But beyond the headline events, religion, especially "fundamentalist" religion is growing in every modernizing country, with the exception of already-modernized Europe. Berger has assembled some of the most eminent observers to report on this upsurge.
George Weigel, scholar and official biographer of Pope John Paul II, provides a Catholic perspective on the phenomenon. Citing Pope John Paul II, Weigel perhaps presaged 9-11 and the ensuing wars in Afghanistan and Iraq with the following question: "Is pre-emptive military action legitimate against rogue regimes threatening the use of weapons of mass destruction? How is the just-war tradition, which was designed to regulate international public life in a world of sovereign states, to address the serious moral problems for world politics posed by non-state actors - ranging from financial institutions to terrorist organizations - today?"
Sociologist David Martin, sociologist emeritus at the London School of Economics, provides a masterful overview of the upsurge of "evangelical" Christian religion mainly in Africa and South America and its political implications. Martin reports that the political stance of evangelical Christians is often erroneously viewed by outsiders with suspicion as similar to radical Islam or some violent cult. Rather, Martin reports that the most potent contribution of evangelical movements is their creation of voluntary associations that tend to foster democracy rather than totalitarianism or attempts at creating a "Christian society."
Jonathan Sacks, Chief Rabbi of Britain, observes that history is the tale of vacillating attempts by Jews to define themselves as either a people or a religion. Sacks states that historically Jews defined themselves as the "people of God," but more recently have defined themselves as the "people hated by Gentiles." Many Jews have abandoned their religious roots and embraced secularism to solve their identity conflict and end persecution. But that hasn't diminished the attempts by many neighboring nations to exterminate the nation of Israel.
British sociologist Grace Davie provides a well-written account of how Europe is an exception to these trends, as, unlike the rest of the world, religion has declined precipitously. Perhaps Davie doesn't emphasize enough that this might be the consequence of the sponsorship of Christian religion by many European states. Also, Davie is curiously silent about the influx of Muslims into Europe and the likelihood that Islamic populations may soon dominate some large cities such as Rotterdam, Netherlands. Davie doesn't tell us if the demographic decline of indigenous Europeans is in any way related to secularization.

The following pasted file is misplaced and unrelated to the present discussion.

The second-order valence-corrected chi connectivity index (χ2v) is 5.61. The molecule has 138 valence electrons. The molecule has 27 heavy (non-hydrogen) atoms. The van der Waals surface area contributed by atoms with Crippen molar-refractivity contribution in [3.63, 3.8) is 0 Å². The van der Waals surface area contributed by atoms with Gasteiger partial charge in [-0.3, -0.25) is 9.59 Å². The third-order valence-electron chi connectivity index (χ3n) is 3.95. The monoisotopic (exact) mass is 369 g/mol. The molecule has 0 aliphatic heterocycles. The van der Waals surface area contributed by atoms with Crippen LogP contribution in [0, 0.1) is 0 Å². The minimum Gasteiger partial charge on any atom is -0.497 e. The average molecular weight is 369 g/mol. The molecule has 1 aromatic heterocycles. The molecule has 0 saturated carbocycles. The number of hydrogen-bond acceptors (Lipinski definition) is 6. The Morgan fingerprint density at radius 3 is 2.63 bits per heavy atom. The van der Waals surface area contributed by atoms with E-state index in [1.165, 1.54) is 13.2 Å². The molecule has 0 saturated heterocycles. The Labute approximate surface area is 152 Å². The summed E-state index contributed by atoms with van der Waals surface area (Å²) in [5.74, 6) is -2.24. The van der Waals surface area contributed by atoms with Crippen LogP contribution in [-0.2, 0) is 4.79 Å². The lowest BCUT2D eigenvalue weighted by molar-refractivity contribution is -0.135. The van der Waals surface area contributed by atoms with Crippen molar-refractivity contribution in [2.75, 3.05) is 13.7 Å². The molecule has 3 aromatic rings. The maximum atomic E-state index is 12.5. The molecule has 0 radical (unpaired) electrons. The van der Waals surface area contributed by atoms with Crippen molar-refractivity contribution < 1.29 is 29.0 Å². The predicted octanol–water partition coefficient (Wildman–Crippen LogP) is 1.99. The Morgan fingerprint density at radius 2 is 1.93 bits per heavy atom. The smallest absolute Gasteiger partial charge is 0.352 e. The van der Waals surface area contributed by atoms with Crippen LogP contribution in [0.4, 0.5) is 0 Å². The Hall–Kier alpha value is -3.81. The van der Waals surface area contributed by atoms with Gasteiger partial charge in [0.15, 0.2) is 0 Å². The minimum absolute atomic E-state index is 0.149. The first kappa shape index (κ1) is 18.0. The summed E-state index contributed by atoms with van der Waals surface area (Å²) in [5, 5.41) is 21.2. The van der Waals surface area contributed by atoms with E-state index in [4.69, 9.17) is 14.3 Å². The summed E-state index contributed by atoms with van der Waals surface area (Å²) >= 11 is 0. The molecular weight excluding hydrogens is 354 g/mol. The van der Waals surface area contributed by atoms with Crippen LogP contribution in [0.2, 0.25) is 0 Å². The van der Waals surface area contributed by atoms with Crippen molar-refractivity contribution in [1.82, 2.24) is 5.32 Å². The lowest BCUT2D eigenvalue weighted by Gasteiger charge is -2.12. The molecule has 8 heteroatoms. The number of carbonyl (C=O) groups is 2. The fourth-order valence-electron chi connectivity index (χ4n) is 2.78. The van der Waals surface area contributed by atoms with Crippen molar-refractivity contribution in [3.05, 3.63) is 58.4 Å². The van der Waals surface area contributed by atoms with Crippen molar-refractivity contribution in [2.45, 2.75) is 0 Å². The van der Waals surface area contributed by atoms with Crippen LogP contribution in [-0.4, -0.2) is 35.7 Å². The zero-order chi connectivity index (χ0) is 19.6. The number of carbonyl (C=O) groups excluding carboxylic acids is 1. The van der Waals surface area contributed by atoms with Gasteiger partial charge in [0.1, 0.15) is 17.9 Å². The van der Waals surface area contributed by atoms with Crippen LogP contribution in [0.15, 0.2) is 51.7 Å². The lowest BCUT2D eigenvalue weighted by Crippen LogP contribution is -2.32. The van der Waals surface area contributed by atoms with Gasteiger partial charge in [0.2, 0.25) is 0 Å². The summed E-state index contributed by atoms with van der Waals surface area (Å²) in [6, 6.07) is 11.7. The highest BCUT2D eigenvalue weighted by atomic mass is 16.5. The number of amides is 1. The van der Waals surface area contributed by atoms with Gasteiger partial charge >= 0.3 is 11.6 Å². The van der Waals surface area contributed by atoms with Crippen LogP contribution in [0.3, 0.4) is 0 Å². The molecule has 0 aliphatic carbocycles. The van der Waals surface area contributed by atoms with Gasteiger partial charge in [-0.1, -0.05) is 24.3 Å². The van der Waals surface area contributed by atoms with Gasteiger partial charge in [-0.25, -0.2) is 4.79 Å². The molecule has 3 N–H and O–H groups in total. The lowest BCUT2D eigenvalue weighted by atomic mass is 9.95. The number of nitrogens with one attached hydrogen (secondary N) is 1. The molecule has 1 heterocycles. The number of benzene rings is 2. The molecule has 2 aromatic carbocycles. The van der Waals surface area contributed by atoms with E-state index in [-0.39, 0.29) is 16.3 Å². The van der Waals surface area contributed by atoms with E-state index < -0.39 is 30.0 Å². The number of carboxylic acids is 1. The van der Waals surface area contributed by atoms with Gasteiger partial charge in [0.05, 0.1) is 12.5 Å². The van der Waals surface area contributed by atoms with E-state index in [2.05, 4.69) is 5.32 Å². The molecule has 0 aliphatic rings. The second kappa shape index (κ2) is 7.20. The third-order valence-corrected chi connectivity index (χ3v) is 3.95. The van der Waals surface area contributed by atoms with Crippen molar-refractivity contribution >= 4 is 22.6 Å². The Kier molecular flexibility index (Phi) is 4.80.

Tu Weiming, a history professor at Harvard University, reports on the resurgence of Christianity, Buddhism, and Confucianism following the collapse of worldwide communism. Interestingly, Weiming states that higher education in China has been heavily and positively influenced by Chinese-Christian universities, unlike higher education in the West which is nearly all secularized. Weiming doesn't tell us if China may be motivated by religion to resist modernization or will religion form the impetus to some form of capitalism?
Abdullah An-Na'im, a law professor at Emory University, provides an overview of political Islam and international affairs up to 1999. An-Na'im states that the idea that there is an unfolding "clash of religious civilizations" between the West and Islam is a self-fulfilling prophecy and is not inevitable. But An-Na'im is not a sociologist and doesn't tell us how Muslims can embrace modernization without leaving the "closed circle" of the family and kinship and the "sacred canopy" of the mosque in order to work in the impersonal corporations and bureaucracies of modern societies.